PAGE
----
If your growth at international level continues like this, what changes are you expecting to happen in the company? AR: I think the most important change to happen is an increased number of employees in our NEXIUM CUSTOMER SOLUTIONS headquarters that are fully dedicated to international projects, both the number of consultants and software engineers. For the moment we would not be able to cover that increase in demand of services but we know that outsourcing is an important topic so we are consi- dering to include services in our international portfolio. Apart from that the international department would pro- bably need to grow in order to ensure the knowledge transfer and contact between Nexium and its partners.
We accumulate so much knowledge in Spain we really should need it to create synergies, so that some of our partners does not have to reinvent everything when it's the first time he is facing a certain type of issue. Apart from that a project made in South Africa could just be the crucial proposal that our partner in Mexico is developing. Guaranteeing this flow of information is the responsibility of our international department: create materials, success stories, case studies, newsletter, events, etc.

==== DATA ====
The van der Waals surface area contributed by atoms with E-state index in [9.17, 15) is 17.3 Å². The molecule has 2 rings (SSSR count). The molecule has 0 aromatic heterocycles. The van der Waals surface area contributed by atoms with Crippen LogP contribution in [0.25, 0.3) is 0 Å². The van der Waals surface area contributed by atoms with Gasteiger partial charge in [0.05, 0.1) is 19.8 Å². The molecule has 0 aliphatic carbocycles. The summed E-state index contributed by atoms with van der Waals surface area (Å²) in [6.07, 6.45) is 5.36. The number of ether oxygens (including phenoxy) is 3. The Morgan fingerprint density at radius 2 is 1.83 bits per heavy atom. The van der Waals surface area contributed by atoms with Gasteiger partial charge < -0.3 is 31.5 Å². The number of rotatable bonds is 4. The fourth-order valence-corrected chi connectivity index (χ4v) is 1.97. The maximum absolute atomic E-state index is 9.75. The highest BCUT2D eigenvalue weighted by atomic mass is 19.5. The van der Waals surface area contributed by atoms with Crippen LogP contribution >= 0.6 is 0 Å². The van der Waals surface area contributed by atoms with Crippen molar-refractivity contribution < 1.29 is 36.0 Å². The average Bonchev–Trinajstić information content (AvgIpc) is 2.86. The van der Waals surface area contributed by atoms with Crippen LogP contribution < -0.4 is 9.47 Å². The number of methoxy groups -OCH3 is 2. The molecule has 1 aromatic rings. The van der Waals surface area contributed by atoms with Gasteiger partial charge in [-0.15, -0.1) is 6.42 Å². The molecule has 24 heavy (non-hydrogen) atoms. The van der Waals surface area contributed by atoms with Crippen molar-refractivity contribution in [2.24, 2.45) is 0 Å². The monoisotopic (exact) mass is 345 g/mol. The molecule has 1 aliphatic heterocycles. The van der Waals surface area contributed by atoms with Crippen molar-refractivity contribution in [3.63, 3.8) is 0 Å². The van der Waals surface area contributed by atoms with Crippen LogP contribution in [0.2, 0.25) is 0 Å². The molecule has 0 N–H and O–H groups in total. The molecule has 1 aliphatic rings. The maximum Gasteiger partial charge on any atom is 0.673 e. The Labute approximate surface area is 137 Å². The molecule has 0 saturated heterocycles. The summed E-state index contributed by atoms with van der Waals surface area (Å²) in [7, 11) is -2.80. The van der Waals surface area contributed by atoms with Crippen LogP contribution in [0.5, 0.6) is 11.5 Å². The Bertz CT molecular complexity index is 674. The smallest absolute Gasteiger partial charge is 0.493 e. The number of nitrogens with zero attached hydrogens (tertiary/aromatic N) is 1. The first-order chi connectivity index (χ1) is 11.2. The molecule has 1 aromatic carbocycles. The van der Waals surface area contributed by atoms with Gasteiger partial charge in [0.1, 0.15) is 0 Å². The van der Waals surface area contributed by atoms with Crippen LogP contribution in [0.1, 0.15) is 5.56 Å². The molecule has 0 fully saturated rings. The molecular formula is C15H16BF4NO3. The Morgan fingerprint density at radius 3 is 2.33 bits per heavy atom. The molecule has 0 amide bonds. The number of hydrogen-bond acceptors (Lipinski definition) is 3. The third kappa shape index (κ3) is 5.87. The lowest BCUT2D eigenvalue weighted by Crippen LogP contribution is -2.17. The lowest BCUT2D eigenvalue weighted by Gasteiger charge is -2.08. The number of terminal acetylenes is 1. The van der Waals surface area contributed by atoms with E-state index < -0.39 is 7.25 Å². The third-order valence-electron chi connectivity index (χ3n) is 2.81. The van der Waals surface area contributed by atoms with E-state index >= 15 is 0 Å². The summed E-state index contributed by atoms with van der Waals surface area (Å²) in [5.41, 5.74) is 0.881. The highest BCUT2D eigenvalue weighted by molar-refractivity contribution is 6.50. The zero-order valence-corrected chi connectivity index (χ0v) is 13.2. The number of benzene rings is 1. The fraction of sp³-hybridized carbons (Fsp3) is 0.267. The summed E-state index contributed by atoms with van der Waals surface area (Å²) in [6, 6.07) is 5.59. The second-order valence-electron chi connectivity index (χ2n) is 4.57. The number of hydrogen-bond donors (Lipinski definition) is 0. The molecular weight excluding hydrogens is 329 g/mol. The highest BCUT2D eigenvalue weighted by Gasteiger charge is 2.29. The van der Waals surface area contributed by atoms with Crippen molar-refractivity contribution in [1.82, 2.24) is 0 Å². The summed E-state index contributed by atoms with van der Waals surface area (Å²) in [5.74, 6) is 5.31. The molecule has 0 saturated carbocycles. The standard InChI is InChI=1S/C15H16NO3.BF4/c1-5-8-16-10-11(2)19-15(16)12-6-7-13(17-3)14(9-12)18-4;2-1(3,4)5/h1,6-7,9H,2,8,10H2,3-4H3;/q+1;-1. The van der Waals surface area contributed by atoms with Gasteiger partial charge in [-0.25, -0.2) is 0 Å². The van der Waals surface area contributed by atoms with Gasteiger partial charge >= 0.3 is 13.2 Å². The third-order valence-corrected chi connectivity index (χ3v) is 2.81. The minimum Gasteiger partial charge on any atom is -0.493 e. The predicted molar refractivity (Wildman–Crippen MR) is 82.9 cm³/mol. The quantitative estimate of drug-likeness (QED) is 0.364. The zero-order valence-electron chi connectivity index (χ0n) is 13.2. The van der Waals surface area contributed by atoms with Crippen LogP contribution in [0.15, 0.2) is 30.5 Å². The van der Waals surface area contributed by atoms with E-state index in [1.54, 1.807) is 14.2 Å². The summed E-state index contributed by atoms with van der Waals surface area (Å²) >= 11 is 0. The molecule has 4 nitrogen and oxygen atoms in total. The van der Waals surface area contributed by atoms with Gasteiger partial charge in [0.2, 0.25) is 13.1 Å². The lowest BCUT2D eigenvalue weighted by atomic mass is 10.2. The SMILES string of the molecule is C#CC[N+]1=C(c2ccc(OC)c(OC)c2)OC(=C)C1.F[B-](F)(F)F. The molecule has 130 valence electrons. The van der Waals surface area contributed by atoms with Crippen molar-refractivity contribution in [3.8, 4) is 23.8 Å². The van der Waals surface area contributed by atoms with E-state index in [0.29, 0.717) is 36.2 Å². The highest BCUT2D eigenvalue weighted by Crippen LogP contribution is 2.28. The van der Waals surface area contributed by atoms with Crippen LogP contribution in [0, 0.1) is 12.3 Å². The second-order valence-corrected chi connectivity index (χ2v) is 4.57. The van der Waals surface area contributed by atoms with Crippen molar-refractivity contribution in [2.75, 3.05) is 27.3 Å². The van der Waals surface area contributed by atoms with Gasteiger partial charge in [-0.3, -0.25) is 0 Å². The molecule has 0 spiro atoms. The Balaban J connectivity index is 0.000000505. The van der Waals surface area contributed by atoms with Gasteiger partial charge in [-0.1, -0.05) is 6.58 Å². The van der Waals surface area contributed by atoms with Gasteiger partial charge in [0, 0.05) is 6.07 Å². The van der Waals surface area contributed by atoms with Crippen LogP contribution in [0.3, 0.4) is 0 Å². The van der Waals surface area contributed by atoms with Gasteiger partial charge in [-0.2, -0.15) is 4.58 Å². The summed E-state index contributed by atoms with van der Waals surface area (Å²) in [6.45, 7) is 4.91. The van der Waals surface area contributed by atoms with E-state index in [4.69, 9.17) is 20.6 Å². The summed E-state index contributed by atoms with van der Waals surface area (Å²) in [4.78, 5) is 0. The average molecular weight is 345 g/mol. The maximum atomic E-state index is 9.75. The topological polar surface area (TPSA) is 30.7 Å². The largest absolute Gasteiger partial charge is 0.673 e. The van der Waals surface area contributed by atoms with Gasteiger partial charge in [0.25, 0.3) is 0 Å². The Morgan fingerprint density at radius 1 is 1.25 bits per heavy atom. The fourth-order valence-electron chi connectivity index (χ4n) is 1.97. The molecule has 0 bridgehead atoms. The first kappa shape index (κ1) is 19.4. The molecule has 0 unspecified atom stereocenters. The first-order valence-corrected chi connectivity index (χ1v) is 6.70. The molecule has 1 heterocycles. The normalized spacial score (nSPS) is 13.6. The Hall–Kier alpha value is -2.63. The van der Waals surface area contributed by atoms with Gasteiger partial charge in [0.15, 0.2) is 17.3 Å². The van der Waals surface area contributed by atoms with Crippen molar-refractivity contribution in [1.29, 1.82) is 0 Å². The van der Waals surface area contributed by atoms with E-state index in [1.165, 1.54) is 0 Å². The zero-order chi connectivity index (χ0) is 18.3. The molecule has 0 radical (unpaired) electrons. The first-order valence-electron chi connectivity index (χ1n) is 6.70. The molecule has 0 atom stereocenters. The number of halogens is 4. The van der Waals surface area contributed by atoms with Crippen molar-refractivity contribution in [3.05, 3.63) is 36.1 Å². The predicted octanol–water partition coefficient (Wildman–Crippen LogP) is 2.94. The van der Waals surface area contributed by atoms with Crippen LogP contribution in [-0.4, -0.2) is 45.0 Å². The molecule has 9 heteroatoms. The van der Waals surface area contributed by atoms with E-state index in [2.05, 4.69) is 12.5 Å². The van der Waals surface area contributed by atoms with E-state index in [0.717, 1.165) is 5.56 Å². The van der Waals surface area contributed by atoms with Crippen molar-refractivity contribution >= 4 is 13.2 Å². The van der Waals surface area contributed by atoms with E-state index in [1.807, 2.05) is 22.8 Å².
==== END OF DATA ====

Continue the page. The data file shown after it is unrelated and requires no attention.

When we look at the revenues of Nexium there is a date that calls the attention: even before 2006, the year of the creation of the international department, international revenues amoun- ted to 17 to 23%. Could you explain this? EH: This is due to the projects in international clients we mentioned before. For example, we created an ad hoc tool for a multinational company. The initial development was created and invoiced to the Spanish Business Unit and the headquarters of the company but then the pro- ject was expanded to many different countries. By accumulating several similar cases we rea- ched these relatively high percentages of "passive" internationalisation.